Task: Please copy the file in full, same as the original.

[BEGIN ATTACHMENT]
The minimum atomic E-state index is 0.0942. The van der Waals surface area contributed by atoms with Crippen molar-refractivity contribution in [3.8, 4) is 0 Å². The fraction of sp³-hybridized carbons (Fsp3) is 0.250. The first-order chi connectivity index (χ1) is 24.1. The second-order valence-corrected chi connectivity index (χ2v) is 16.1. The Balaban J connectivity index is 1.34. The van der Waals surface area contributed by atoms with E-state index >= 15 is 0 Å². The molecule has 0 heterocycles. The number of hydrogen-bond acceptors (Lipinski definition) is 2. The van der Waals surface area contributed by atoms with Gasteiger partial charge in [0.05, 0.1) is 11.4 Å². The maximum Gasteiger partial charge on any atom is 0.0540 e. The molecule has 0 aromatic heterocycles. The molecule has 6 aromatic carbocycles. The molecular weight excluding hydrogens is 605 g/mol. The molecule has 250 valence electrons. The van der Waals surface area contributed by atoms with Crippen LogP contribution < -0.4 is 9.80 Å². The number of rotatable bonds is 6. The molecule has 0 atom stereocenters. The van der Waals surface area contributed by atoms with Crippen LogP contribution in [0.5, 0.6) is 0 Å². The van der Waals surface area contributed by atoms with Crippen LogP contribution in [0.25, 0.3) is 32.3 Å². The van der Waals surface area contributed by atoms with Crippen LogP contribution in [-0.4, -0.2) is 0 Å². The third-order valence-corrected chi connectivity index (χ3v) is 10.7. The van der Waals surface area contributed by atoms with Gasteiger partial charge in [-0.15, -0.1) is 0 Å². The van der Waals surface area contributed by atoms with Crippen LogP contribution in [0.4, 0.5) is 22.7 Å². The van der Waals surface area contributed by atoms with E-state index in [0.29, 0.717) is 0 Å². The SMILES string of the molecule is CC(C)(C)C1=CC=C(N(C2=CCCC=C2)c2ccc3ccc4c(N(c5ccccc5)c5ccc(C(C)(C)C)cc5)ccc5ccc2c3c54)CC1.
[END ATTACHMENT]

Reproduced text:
The minimum atomic E-state index is 0.0942. The van der Waals surface area contributed by atoms with Crippen molar-refractivity contribution in [3.8, 4) is 0 Å². The fraction of sp³-hybridized carbons (Fsp3) is 0.250. The first-order chi connectivity index (χ1) is 24.1. The second-order valence-corrected chi connectivity index (χ2v) is 16.1. The Balaban J connectivity index is 1.34. The van der Waals surface area contributed by atoms with E-state index >= 15 is 0 Å². The molecule has 0 heterocycles. The number of hydrogen-bond acceptors (Lipinski definition) is 2. The van der Waals surface area contributed by atoms with Gasteiger partial charge in [0.05, 0.1) is 11.4 Å². The maximum Gasteiger partial charge on any atom is 0.0540 e. The molecule has 0 aromatic heterocycles. The molecule has 6 aromatic carbocycles. The molecular weight excluding hydrogens is 605 g/mol. The molecule has 250 valence electrons. The van der Waals surface area contributed by atoms with Crippen LogP contribution < -0.4 is 9.80 Å². The number of rotatable bonds is 6. The molecule has 0 atom stereocenters. The van der Waals surface area contributed by atoms with Crippen LogP contribution in [0.5, 0.6) is 0 Å². The van der Waals surface area contributed by atoms with Crippen LogP contribution in [0.25, 0.3) is 32.3 Å². The van der Waals surface area contributed by atoms with Crippen LogP contribution in [-0.4, -0.2) is 0 Å². The third-order valence-corrected chi connectivity index (χ3v) is 10.7. The van der Waals surface area contributed by atoms with Gasteiger partial charge in [-0.15, -0.1) is 0 Å². The van der Waals surface area contributed by atoms with Crippen LogP contribution in [0.4, 0.5) is 22.7 Å². The van der Waals surface area contributed by atoms with E-state index in [0.29, 0.717) is 0 Å². The SMILES string of the molecule is CC(C)(C)C1=CC=C(N(C2=CCCC=C2)c2ccc3ccc4c(N(c5ccccc5)c5ccc(C(C)(C)C)cc5)ccc5ccc2c3c54)CC1.